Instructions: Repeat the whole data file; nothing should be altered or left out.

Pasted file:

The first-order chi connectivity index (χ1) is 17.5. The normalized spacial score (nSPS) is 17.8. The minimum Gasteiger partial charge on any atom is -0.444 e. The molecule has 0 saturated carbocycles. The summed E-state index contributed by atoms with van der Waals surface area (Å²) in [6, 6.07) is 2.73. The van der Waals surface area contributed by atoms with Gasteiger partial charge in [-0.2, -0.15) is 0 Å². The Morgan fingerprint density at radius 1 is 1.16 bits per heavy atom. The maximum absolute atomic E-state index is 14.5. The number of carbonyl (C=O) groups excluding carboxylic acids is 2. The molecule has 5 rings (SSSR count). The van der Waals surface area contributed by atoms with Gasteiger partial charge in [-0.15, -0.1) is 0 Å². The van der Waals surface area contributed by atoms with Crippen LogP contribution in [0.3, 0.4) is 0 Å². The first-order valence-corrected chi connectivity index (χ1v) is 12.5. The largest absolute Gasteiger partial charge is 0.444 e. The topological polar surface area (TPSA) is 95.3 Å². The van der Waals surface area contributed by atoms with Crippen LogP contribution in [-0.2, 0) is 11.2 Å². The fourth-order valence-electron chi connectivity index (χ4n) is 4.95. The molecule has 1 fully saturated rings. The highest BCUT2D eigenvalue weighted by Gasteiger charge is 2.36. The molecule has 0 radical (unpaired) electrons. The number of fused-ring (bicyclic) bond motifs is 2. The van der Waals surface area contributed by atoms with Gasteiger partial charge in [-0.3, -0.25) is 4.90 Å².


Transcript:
The first-order chi connectivity index (χ1) is 17.5. The normalized spacial score (nSPS) is 17.8. The minimum Gasteiger partial charge on any atom is -0.444 e. The molecule has 0 saturated carbocycles. The summed E-state index contributed by atoms with van der Waals surface area (Å²) in [6, 6.07) is 2.73. The van der Waals surface area contributed by atoms with Gasteiger partial charge in [-0.2, -0.15) is 0 Å². The Morgan fingerprint density at radius 1 is 1.16 bits per heavy atom. The maximum absolute atomic E-state index is 14.5. The number of carbonyl (C=O) groups excluding carboxylic acids is 2. The molecule has 5 rings (SSSR count). The van der Waals surface area contributed by atoms with Gasteiger partial charge in [-0.15, -0.1) is 0 Å². The van der Waals surface area contributed by atoms with Crippen LogP contribution in [0.3, 0.4) is 0 Å². The first-order valence-corrected chi connectivity index (χ1v) is 12.5. The largest absolute Gasteiger partial charge is 0.444 e. The topological polar surface area (TPSA) is 95.3 Å². The van der Waals surface area contributed by atoms with Crippen LogP contribution in [-0.2, 0) is 11.2 Å². The fourth-order valence-electron chi connectivity index (χ4n) is 4.95. The molecule has 1 fully saturated rings. The highest BCUT2D eigenvalue weighted by Gasteiger charge is 2.36. The molecule has 0 radical (unpaired) electrons. The number of fused-ring (bicyclic) bond motifs is 2. The van der Waals surface area contributed by atoms with Gasteiger partial charge in [-0.3, -0.25) is 4.90 Å².